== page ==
In Germany though a pricing system to encourage renewables, actually penalises conventional power sources to such an extent, that in peak summer, fossil and nuclear power is actually penalised for generate electricity, despite the fact they form the base line of the power generating grid.

What is needed is a complimentary mix of conventional and renewables into the near future. The UK’s domestic energy demands are reasonably well understood, and peak capacity relatively easy to predict.

Tidal power has yet to be full exploited whilst urgent investment needs to be made in extending energy storage.

Perhaps the most pressing issue is the construction of an ‘intelligent grid’ better able to accommodate the fluctuations in renewal energy generation.

This investment should not simply be solely funded by ‘green levies’ on hard pressed domestic consumers, but through properly funded investment, either from government or industry
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#2
There are two serious equations we need to balance. The first being the energy needs of the country, the second to provide safe, efficient energy. In this there has to be short term needs and long term goals.

Looking at the matter of energy,  I feel we have to make it clear there is no such thing as '100% clean energy'. Be it mining of materials or fuels or the actual production of equipment to generate energy, all contribute to our carbon footprint. Therefore we need to ensure efficiency and the least polluting forms of production (include production of equipment) as well as sustainability. We must also take energy  conservation seriously.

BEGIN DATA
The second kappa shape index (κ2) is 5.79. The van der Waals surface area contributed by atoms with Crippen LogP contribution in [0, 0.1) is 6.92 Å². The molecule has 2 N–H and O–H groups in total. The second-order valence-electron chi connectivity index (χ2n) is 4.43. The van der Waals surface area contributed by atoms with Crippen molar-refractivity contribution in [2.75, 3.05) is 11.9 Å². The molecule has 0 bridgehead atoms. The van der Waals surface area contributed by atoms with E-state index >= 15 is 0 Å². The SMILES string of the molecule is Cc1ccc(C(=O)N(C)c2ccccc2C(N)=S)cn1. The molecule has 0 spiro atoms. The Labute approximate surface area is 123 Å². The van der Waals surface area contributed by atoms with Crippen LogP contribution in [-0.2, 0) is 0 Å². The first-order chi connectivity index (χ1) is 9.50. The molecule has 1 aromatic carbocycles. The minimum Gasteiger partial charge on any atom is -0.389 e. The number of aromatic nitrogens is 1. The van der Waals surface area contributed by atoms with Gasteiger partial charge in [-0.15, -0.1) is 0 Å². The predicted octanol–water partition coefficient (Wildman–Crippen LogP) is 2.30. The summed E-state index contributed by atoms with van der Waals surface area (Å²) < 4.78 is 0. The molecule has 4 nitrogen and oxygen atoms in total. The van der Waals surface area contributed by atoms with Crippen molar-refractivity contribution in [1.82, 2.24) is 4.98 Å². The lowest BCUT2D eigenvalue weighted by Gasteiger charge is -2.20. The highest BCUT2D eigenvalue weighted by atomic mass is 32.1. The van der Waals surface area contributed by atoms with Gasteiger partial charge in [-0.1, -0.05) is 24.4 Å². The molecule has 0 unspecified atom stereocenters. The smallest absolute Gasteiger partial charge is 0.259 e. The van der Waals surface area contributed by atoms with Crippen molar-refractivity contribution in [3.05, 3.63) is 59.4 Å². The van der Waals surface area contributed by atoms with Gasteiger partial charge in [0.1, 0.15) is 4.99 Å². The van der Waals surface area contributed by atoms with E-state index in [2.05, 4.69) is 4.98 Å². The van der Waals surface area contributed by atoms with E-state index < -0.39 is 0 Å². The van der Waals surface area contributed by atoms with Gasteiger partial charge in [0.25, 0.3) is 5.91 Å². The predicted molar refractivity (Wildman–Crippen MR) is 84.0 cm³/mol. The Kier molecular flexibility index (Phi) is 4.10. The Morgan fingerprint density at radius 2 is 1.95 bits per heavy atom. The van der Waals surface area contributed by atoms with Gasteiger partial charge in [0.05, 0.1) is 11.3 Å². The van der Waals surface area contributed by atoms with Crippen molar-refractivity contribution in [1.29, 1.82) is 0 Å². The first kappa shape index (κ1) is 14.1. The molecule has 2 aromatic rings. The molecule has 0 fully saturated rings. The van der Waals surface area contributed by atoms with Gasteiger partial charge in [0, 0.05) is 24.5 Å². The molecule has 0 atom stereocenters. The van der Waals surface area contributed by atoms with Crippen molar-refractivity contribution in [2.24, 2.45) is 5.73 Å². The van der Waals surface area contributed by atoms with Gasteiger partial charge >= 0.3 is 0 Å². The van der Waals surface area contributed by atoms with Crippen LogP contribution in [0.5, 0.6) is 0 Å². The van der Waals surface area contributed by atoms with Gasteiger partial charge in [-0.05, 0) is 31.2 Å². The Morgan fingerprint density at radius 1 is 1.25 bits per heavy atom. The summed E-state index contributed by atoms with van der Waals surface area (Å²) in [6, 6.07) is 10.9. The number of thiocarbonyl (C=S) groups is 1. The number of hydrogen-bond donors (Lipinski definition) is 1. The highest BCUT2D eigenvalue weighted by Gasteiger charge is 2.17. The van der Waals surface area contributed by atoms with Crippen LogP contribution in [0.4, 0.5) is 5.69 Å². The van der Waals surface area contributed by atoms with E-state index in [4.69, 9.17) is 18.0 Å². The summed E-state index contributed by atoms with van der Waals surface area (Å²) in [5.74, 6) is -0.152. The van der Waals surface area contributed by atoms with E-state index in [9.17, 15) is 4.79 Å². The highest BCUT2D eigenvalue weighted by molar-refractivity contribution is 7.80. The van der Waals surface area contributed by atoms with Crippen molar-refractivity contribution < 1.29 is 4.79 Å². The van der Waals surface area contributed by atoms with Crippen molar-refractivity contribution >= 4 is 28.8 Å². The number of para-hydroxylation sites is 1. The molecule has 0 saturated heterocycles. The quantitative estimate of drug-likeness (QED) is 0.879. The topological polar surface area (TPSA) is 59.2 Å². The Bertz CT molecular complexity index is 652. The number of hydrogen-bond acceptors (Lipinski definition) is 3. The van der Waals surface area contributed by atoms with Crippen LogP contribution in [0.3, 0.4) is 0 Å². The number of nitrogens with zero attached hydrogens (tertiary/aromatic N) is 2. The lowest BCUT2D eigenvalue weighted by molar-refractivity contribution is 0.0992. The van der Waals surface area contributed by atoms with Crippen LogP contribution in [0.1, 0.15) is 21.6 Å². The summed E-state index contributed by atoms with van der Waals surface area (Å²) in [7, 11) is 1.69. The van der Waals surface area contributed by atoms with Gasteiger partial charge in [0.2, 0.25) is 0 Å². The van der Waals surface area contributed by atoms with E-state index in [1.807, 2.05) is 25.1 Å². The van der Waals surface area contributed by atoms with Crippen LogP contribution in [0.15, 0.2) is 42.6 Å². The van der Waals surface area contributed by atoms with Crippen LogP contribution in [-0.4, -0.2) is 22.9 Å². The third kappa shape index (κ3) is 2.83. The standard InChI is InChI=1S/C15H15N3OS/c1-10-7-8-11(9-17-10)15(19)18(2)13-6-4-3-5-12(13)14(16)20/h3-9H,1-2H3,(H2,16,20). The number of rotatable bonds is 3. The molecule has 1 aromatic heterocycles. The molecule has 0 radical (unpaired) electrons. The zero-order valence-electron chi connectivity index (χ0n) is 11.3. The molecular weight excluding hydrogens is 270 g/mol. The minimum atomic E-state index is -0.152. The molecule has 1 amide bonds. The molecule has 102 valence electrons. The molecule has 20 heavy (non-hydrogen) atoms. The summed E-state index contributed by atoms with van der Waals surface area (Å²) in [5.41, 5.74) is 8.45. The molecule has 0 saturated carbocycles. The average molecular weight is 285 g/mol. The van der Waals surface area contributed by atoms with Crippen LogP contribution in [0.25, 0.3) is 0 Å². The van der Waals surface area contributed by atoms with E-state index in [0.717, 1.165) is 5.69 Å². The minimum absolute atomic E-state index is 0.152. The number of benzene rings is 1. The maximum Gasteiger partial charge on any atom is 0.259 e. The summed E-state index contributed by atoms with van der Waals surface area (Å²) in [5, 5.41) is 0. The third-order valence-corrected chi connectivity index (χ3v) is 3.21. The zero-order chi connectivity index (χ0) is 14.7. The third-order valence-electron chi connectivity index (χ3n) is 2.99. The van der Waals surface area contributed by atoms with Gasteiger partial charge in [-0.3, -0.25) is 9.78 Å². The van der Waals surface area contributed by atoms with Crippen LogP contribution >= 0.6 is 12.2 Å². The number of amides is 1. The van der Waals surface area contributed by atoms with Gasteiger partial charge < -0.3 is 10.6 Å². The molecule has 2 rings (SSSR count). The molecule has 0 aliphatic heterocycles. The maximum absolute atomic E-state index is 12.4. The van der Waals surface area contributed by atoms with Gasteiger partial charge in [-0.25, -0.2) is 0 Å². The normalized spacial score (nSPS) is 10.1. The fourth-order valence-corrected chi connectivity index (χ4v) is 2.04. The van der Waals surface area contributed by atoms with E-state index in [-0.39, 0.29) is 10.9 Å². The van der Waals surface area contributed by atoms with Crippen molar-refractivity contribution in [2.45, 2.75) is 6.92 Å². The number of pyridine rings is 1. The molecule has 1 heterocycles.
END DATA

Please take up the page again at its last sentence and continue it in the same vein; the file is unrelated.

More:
I do feel nuclear power is in many ways a potential time bomb. There is still no real solution to the problem of how we dispose of nuclear waste, and this is a price which may be paid very heavily by future generations. Our quest for energy must therefore not in the long term dramatically increase nuclear waste and the problems that go with it upon future generations from whom shall inherit the planet from us. Fracking, without serious regulation, represents another distinct risk.

I believe any energy policy must include:
  • Ensuring all present nuclear power plants abide by stringent safety and security procedures. This includes the transport and processing of waste.
  • Working towards the gradual phasing out of nuclear power as the output of other energy production increases.
  • Re-invest in carbon capturing storage to provide cleaner energy production from fossil fuels. Again gradually phase out coal burning plants as production of cleaner energy increases.
  • Calculate our requirements for necessary imported fuels and secure long term trade deals for their supply. Favourable trade terms for other items in exchange should not be ruled out to ensure such deals are secure.
  • Restore tax breaks for renewable energy. This would allow additional funding for research and development into all forms of renewable energy and energy storage, allowing this to advance at a faster rate.
  • Promotion of community energy hubs and co-operatives for the wide scale installation of renewable energy such as solar from local communities, industrial estates and business parks.
  • Introduce a national survey into potential sources and sites for micro energy production.
  • Form a government department who will work with local authorities, businesses and local communities in reducing energy consumption.
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#3